I suspect that the reason colour, for me, worked better with this image, is the somewhat muted nature of the palette in which there is insufficient natural contrast for it to have worked in b/w. Of course, the film type may be contributing to this. This is in stark contrast (pun intended) to your b/w images which do have contrast.

  5. Really interesting take on a dilemma I often feel in my own shooting. The only pair I have a definitive personal preference is the Mannequins, the B&W version is a lot more eye-catching and less distracting to me. For the rest of these images the fact that i love both the colour & mono shots, for very different reasons, probably means its always going to be an unresolved dilemma.

  6. John Furlong

    For me, the Kathmandu image is the only one which benefits from a colour rendition – the dresses are just crying out for a faithful record!
    All the others so clearly emphasise your ‘Urban Decay’ theme when presented in mono.

  7. Hi Andrew, thank you for sharing your dilemma which in fact is as old as color photography (when it became available to all within reasonable processing delays in the 1960s). Then Joel Meyerowitz used to carry two Leicas with 35 mm lenses, one loaded in BW, the other one in color. We all know what happened and he does not seem to have turned back to BW. Stephen Shore on the other hand has been going back and forth in the past twenty years, depending on his projects. Raymond Depardon is one photographer who successfully and constantly goes back and forth between the two media. Here again his choice depends on his projects.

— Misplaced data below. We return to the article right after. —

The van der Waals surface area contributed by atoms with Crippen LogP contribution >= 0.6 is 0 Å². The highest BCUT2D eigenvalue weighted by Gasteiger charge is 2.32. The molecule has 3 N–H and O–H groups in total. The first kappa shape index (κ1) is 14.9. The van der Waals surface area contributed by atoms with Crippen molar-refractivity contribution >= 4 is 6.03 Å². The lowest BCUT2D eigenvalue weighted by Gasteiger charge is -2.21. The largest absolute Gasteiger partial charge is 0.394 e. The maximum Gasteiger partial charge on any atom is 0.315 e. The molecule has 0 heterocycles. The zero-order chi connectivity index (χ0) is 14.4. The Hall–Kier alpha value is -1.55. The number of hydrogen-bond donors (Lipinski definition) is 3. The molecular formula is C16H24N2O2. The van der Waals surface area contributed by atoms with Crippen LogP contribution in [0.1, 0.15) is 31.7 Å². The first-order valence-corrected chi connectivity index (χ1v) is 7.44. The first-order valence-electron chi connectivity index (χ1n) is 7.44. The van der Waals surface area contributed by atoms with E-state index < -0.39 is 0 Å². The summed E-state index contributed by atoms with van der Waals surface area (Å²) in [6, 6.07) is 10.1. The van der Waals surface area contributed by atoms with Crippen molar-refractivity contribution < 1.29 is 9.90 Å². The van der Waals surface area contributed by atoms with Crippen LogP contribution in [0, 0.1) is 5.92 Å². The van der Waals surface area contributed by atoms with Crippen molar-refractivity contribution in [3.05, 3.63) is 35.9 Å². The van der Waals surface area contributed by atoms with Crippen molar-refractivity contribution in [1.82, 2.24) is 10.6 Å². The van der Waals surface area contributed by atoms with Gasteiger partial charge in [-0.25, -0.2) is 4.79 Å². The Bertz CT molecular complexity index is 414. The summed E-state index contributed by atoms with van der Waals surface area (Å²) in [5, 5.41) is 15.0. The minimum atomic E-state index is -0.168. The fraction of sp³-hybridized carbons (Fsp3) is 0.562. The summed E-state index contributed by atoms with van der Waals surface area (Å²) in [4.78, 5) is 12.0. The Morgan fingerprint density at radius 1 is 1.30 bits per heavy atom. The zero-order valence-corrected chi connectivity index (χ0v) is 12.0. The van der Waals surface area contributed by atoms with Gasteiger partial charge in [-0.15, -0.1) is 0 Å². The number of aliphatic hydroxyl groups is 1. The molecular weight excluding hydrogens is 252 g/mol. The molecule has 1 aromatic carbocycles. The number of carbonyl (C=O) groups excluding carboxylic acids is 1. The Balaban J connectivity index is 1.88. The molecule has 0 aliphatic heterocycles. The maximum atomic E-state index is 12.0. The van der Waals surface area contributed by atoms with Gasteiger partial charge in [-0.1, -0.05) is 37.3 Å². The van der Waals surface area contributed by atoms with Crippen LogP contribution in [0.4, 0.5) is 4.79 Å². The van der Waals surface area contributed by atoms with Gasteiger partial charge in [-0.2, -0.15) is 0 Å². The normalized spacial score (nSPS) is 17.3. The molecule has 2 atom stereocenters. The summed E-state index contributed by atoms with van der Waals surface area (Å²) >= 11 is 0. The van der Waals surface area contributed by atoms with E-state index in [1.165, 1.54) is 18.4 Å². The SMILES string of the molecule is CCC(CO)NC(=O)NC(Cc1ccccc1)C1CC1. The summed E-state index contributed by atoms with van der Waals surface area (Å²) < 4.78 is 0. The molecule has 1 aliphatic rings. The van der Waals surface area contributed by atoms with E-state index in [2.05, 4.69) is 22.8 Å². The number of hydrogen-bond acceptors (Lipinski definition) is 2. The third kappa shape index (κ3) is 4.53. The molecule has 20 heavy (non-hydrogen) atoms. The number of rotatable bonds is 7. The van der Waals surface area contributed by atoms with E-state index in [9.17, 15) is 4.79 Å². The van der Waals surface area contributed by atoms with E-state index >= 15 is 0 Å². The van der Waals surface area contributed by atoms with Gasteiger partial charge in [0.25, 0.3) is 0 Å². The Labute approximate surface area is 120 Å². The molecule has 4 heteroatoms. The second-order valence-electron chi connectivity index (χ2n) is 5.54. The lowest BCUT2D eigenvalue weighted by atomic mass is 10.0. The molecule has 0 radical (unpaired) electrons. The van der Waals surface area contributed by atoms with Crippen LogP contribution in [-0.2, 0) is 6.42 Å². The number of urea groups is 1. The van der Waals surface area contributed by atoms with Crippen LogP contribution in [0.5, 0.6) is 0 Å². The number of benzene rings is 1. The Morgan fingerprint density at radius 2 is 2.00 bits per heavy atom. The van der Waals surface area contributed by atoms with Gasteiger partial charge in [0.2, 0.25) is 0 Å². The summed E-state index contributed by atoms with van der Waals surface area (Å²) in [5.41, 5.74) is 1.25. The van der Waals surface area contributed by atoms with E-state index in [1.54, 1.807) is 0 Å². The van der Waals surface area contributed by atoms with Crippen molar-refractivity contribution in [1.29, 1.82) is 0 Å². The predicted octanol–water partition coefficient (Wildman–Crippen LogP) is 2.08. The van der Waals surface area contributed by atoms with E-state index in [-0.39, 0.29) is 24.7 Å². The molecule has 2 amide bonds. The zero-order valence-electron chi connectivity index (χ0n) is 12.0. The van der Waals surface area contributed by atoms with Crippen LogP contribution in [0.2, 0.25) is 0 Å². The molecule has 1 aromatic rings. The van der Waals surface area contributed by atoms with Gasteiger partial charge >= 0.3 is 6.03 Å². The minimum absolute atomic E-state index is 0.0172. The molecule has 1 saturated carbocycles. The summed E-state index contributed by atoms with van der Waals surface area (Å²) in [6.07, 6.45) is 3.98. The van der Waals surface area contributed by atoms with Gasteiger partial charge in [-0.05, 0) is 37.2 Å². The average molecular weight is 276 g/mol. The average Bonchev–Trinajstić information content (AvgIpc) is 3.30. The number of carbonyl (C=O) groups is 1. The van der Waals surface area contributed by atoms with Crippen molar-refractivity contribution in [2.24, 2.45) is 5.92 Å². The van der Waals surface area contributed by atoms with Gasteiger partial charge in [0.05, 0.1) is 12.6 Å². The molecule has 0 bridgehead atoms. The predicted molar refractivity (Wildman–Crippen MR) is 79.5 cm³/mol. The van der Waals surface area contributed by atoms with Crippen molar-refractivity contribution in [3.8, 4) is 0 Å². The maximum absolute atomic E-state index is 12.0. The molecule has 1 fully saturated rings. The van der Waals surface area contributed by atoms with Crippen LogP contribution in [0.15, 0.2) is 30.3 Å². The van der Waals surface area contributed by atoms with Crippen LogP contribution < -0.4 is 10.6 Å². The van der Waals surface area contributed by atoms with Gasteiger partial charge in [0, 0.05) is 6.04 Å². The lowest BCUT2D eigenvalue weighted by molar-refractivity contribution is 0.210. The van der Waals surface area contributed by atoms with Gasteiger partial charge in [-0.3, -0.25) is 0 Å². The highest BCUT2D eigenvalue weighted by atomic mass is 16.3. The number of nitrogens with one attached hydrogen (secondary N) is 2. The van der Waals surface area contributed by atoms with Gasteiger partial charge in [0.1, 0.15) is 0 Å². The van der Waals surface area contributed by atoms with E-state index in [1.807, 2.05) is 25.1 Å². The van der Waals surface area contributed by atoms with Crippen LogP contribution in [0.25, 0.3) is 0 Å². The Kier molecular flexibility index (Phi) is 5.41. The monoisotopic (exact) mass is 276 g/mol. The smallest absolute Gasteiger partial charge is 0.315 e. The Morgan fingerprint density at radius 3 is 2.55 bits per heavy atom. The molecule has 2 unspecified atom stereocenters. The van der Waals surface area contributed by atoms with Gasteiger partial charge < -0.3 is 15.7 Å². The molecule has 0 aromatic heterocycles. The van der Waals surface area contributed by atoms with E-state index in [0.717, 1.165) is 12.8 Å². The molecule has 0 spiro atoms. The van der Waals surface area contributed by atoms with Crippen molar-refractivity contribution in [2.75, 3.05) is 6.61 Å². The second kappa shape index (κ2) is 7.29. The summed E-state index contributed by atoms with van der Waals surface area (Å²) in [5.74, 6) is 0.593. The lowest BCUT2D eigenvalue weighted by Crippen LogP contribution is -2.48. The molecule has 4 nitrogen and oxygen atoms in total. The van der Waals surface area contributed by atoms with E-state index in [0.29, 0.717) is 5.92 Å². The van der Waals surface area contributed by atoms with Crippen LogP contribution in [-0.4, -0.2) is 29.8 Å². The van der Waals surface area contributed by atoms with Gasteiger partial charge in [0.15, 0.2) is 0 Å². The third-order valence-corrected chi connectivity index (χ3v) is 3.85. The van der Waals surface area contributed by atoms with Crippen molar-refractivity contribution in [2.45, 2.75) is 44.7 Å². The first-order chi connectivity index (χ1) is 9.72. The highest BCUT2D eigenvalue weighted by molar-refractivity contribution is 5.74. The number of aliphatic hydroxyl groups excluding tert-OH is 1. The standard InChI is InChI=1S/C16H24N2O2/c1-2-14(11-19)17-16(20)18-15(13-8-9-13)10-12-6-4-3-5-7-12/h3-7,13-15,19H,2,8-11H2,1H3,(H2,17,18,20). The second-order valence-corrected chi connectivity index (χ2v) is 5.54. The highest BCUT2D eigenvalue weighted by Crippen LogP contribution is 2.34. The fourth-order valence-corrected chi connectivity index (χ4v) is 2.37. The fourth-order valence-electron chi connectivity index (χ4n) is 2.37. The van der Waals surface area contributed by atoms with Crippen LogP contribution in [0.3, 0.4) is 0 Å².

In the light of these examples it seems that the choice is a conceptual one, by this I mean it is based on your intention, your project. One needs to isolate one central intention, define one specific project. It is necessary for coherence and facilitates communication with an audience. If one is mostly photographing for oneself, and only the single image, as a singular little moment of happiness generated by the photographic activity matter, then either works whenever it happens. There is one certitude, if experienced photographers does not photograph the same subjects or the same subjects the same way depending which of BW and color they use, so there is actually a difference.